Based on two studies in the last few years:
By century’s end, extreme temperatures of up to 122°F would threaten most of the central, southern, and western U.S. Even worse, Houston and Washington, DC could experience temperatures exceeding 98°F for some 60 days a year. Much of Arizona would be subjected to temperatures of 105°F or more for 98 days out of the year–14 full weeks.
Yet that conclusion is based on studies of only 700 ppm and 850 ppm, so it could get much hotter than that.
And the Hadley Center adds, “By the 2090s close to one-fifth of the world’s population will be exposed to ozone levels well above the World Health Organization recommended safe-health level.”
The Hadley Center has a huge but useful figure which I will reproduce here:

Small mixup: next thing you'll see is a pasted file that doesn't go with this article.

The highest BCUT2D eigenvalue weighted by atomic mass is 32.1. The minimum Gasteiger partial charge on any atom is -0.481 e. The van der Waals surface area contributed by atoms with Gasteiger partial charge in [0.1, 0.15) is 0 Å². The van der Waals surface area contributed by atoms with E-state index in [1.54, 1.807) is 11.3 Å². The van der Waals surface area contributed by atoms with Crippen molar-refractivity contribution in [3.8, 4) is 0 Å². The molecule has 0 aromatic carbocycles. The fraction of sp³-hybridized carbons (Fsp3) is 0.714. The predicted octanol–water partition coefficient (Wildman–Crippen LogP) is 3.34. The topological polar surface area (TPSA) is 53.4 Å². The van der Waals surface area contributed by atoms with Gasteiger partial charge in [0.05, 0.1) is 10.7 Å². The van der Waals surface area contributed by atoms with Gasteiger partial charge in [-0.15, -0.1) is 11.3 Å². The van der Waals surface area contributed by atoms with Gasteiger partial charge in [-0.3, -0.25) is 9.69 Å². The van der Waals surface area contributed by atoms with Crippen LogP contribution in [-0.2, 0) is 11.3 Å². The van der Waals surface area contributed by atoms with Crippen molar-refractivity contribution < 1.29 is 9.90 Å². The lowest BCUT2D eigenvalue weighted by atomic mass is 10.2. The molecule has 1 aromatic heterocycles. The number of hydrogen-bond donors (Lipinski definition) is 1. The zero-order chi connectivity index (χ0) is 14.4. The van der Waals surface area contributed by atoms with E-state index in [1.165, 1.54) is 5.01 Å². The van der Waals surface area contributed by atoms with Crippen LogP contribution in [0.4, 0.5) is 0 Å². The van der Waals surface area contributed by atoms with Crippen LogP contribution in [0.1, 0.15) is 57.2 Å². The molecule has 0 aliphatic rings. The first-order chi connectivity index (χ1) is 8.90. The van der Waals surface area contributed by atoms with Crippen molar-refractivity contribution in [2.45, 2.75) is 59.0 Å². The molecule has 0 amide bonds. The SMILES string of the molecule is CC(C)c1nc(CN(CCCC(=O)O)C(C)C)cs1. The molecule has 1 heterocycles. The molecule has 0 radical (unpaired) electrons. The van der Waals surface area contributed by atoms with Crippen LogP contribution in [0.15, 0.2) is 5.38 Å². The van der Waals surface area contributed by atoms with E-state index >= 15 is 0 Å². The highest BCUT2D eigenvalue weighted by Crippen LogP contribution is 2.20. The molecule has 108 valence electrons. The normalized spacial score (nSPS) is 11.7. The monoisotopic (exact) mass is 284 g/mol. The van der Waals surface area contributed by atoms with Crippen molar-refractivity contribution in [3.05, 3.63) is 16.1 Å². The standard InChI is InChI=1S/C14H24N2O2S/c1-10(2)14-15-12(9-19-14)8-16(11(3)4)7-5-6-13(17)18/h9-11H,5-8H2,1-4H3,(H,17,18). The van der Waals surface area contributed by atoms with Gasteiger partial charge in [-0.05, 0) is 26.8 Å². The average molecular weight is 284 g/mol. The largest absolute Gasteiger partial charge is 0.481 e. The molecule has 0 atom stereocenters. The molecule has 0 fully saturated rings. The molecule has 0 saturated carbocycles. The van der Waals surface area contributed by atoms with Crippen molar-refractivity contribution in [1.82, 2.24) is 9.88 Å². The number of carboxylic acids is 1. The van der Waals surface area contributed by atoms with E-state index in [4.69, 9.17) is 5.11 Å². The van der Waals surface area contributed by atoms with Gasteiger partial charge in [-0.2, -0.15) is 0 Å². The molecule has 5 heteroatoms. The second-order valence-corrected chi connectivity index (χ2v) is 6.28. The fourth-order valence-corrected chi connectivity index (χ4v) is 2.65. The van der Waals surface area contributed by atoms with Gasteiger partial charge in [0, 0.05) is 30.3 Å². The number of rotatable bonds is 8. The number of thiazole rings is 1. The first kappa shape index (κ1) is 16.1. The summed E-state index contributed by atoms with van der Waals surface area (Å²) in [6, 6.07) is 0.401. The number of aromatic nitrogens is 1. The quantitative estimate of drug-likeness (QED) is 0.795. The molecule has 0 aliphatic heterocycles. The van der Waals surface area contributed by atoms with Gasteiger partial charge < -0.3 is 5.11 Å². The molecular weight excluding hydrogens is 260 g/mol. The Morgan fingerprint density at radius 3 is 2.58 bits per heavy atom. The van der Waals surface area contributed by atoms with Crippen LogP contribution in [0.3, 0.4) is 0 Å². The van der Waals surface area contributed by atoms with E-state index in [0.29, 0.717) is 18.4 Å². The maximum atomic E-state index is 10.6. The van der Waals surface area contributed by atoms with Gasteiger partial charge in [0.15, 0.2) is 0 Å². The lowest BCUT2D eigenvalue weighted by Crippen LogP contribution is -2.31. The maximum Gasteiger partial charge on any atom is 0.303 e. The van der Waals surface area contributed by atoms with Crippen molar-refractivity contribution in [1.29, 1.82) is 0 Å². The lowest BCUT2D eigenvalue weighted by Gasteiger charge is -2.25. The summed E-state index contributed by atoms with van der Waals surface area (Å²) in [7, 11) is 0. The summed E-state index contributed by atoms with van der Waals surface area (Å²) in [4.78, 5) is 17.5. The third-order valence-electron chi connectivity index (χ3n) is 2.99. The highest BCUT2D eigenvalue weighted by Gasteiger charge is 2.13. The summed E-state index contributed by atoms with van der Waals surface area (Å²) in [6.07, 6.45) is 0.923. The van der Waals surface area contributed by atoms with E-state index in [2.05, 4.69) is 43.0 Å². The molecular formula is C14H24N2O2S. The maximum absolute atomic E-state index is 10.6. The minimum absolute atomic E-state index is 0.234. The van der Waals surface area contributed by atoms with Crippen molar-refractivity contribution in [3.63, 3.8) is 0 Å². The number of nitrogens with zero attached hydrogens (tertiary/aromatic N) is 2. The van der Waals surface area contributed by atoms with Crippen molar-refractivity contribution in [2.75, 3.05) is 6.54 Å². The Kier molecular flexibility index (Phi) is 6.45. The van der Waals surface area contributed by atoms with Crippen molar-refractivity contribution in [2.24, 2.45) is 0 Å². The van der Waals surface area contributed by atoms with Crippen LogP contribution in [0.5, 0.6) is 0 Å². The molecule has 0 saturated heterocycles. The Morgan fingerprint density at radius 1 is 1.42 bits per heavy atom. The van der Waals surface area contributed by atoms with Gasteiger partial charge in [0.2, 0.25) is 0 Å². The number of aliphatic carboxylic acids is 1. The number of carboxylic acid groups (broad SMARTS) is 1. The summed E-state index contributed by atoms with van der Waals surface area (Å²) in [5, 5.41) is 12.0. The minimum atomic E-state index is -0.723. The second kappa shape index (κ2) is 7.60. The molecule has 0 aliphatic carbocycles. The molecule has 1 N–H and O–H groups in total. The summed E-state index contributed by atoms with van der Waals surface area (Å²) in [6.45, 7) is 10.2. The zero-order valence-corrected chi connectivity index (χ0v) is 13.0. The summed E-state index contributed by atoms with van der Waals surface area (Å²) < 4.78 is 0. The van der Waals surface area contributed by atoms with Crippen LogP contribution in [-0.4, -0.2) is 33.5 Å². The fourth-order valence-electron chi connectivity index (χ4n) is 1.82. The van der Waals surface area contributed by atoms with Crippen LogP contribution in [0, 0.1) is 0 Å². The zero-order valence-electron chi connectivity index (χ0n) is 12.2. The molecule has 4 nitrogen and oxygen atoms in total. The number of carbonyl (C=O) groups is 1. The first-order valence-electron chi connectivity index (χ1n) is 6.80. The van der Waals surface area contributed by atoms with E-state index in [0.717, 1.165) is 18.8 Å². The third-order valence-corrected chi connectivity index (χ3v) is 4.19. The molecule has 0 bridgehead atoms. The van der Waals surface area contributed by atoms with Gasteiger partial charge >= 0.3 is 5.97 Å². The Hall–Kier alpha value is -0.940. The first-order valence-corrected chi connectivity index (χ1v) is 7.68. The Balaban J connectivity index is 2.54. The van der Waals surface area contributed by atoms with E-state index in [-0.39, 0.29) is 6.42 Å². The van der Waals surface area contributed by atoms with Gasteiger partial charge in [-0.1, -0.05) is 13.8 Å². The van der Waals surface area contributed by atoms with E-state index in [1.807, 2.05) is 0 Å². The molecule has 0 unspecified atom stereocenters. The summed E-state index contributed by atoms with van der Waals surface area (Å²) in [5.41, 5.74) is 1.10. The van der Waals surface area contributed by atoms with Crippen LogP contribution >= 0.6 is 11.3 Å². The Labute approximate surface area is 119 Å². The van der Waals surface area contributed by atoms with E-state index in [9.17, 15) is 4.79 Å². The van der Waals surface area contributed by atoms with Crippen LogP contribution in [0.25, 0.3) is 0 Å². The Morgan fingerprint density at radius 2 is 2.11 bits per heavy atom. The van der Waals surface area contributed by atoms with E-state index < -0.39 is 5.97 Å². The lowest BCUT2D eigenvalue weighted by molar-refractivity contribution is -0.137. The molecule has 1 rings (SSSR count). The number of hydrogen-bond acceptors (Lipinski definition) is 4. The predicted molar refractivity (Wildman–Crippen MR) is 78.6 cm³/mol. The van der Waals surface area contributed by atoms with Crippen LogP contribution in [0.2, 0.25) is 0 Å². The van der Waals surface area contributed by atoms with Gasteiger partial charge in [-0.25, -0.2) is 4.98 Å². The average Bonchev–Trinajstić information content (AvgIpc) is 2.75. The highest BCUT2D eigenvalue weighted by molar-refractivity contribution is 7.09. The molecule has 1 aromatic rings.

SEA LEVEL RISE
A 5.5°C warming would likely lead to the mid- to high-range of currently projected sea level rise — 5 feet or more by 2100, followed by 10 to 20 inches a decade for centuries. The best recent study is
Needless to say, a sea level rise of one meter by 2100 would be an unmitigated catastrophe for the planet, even if sea levels didn’t keep rising several inches a decade for centuries, which they inevitably would. The first meter of SLR would flood 17% of Bangladesh, displacing tens of millions of people, and reducing its rice-farming land by 50 percent. Globally, it would create more than 100 million environmental refugees and inundate over 13,000 square miles of this country. Southern Louisiana and South Florida would inevitably be abandoned. And salt water infiltration will only compound this impact (see “Rising sea salinates India’s Ganges“). As will hurricanes (see below).
The scientific literature has been moving in this direction for a couple of years now — too late for the IPCC to consider in its latest assessment. For instance, an important Science article from 2007 used empirical data from last century to project that sea levels could be up to 5 feet higher in 2100 and rising 6 inches a decade (see Inundated with Information on Sea Level Rise)!